posted 18 Oct 2010, 06:19 by Sam Mbale
updated 18 Oct 2010, 06:20
Since our economic crisis began in 2008, we have all heard
the depressing mortgage foreclosure statistics. According to
the Mortgage Brokers Association, every 3 months, 250,000 new
families enter into foreclosure. 138,000 foreclosures alone
were commenced in April of this year according to the
government. And for every home in foreclosure, as many as a
dozen homeowners find themselves seriously in arrears. If
this sounds bad, it is. But an even grimmer story is
emerging. Mistaken foreclosures.
As banks race to keep pace with the record number of
foreclosures, more and more mistakes are being made. Take
the example of Jason Grodensky of Ft. Lauderdale. When Mr.
Grodensky purchased his home, he paid cash. But in July he
learned that his house had been foreclosed by Bank of
America and sold, even though he did not have a mortgage. In
recent weeks similar stories have begun to surface from
across the nation.
How did this mistake happen? Bank of America isn't saying,
although they acknowledged the mistake and say they are
trying to unwind the transaction. According to a published
report in Florida's Sun Sentinel, one Florida attorney said,
"The evidence doesn't matter, the proof doesn't matter, due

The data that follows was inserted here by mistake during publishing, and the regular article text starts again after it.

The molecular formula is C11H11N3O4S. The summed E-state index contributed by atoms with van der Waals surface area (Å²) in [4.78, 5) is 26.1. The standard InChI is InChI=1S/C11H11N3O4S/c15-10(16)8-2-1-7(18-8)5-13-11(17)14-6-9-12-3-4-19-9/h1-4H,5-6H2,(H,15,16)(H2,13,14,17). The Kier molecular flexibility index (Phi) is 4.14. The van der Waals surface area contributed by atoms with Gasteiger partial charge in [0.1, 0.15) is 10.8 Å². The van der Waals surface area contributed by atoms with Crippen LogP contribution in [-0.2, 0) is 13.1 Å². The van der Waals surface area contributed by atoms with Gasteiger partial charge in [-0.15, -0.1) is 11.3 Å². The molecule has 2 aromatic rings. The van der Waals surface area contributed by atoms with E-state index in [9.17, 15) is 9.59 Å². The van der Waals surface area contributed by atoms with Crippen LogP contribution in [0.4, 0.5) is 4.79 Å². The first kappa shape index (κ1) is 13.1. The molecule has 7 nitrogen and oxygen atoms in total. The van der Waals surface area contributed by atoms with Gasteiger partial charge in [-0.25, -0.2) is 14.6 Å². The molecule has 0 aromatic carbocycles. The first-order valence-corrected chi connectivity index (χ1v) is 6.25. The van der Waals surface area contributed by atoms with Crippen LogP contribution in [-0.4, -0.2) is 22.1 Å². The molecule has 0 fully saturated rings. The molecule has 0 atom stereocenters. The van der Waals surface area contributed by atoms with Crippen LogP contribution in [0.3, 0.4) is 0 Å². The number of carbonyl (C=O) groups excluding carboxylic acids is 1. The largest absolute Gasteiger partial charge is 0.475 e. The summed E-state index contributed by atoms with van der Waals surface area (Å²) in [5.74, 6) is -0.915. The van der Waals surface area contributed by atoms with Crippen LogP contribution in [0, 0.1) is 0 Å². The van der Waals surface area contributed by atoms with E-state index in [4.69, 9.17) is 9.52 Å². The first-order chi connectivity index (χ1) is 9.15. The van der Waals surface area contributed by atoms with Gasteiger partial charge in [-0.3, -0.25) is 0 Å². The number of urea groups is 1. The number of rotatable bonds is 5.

process doesn't matter. The only thing that maters is that
they get rid of these cases."
This story and many others has some banks temporarily
suspending foreclosures until paperwork can be scrutinized.
The Florida Attorney General is investigating Grodensky's
In another Florida foreclosure case, this time in Palm Beach
involving lender GMAC, one banking official admitted signing
as many as 10,000 foreclosure documents in a month and
without proper review.
The State of Florida is not alone in its inquiry.
Connecticut, California and Ohio have also stepped in after
concerns about improper foreclosures in their states. The
U.S. Treasury Department and the Office of the Comptroller
of Currency are also investigating shoddy foreclosure
Last week Bank of America agreed to delay foreclosures until
it could investigate whether bank officials failed to
properly follow foreclosure procedures. Bank of America's
action comes on the heels of an admission from an official
there that she signed 8,000 foreclosure documents per month
without proper review.
How bad is the problem? No one knows, although the National
Consumer Law Center believes the problem is widespread.
Unfortunately, those who are losing their homes to
foreclosure are already cash strapped. Hiring competent
counsel is difficult for people who can't even afford the
roof over their heads.
About the Author:
Brian Mahany is a partner at the Milwaukee law firm of Mahany
& Ertl, LLC. He concentrates in fraud and asset recovery
cases. Brian blogs on a number of finance related topics and
welcomes feedback. Contact Brian through his website at
http://www.mahanyertl.com or directly at (414) 704-6731